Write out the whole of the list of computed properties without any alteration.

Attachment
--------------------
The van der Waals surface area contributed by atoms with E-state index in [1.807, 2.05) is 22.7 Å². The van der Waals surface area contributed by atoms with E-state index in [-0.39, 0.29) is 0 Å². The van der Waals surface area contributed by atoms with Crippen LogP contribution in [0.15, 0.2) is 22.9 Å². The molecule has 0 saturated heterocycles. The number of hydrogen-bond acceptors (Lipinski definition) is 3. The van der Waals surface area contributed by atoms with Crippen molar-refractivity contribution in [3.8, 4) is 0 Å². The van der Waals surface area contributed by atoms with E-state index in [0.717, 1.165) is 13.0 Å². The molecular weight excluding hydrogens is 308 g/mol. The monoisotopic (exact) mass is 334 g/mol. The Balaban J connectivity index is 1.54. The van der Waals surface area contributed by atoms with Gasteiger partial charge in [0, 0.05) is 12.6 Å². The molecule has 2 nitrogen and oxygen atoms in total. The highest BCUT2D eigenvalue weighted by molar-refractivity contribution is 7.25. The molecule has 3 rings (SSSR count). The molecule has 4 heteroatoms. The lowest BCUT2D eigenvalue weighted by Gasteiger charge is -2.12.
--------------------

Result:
The van der Waals surface area contributed by atoms with E-state index in [1.807, 2.05) is 22.7 Å². The van der Waals surface area contributed by atoms with E-state index in [-0.39, 0.29) is 0 Å². The van der Waals surface area contributed by atoms with Crippen LogP contribution in [0.15, 0.2) is 22.9 Å². The molecule has 0 saturated heterocycles. The number of hydrogen-bond acceptors (Lipinski definition) is 3. The van der Waals surface area contributed by atoms with Crippen molar-refractivity contribution in [3.8, 4) is 0 Å². The van der Waals surface area contributed by atoms with E-state index in [0.717, 1.165) is 13.0 Å². The molecular weight excluding hydrogens is 308 g/mol. The monoisotopic (exact) mass is 334 g/mol. The Balaban J connectivity index is 1.54. The van der Waals surface area contributed by atoms with Gasteiger partial charge in [0, 0.05) is 12.6 Å². The molecule has 2 nitrogen and oxygen atoms in total. The highest BCUT2D eigenvalue weighted by molar-refractivity contribution is 7.25. The molecule has 3 rings (SSSR count). The molecule has 4 heteroatoms. The lowest BCUT2D eigenvalue weighted by Gasteiger charge is -2.12.